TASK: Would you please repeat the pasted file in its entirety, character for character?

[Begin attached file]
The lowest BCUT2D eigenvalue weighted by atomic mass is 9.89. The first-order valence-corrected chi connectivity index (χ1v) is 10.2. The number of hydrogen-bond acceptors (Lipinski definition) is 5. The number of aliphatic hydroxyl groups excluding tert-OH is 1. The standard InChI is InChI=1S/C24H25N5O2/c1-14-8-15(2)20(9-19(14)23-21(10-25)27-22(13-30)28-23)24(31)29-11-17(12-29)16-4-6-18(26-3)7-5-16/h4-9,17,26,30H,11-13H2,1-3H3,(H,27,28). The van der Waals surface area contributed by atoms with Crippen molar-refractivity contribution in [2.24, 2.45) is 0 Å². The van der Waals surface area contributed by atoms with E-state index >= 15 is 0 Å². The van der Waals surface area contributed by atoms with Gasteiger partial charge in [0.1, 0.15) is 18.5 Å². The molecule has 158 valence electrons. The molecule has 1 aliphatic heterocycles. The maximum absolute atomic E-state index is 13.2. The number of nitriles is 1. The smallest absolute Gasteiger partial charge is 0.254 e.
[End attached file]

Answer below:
The lowest BCUT2D eigenvalue weighted by atomic mass is 9.89. The first-order valence-corrected chi connectivity index (χ1v) is 10.2. The number of hydrogen-bond acceptors (Lipinski definition) is 5. The number of aliphatic hydroxyl groups excluding tert-OH is 1. The standard InChI is InChI=1S/C24H25N5O2/c1-14-8-15(2)20(9-19(14)23-21(10-25)27-22(13-30)28-23)24(31)29-11-17(12-29)16-4-6-18(26-3)7-5-16/h4-9,17,26,30H,11-13H2,1-3H3,(H,27,28). The van der Waals surface area contributed by atoms with Crippen molar-refractivity contribution in [2.24, 2.45) is 0 Å². The van der Waals surface area contributed by atoms with E-state index >= 15 is 0 Å². The van der Waals surface area contributed by atoms with Gasteiger partial charge in [0.1, 0.15) is 18.5 Å². The molecule has 158 valence electrons. The molecule has 1 aliphatic heterocycles. The maximum absolute atomic E-state index is 13.2. The number of nitriles is 1. The smallest absolute Gasteiger partial charge is 0.254 e.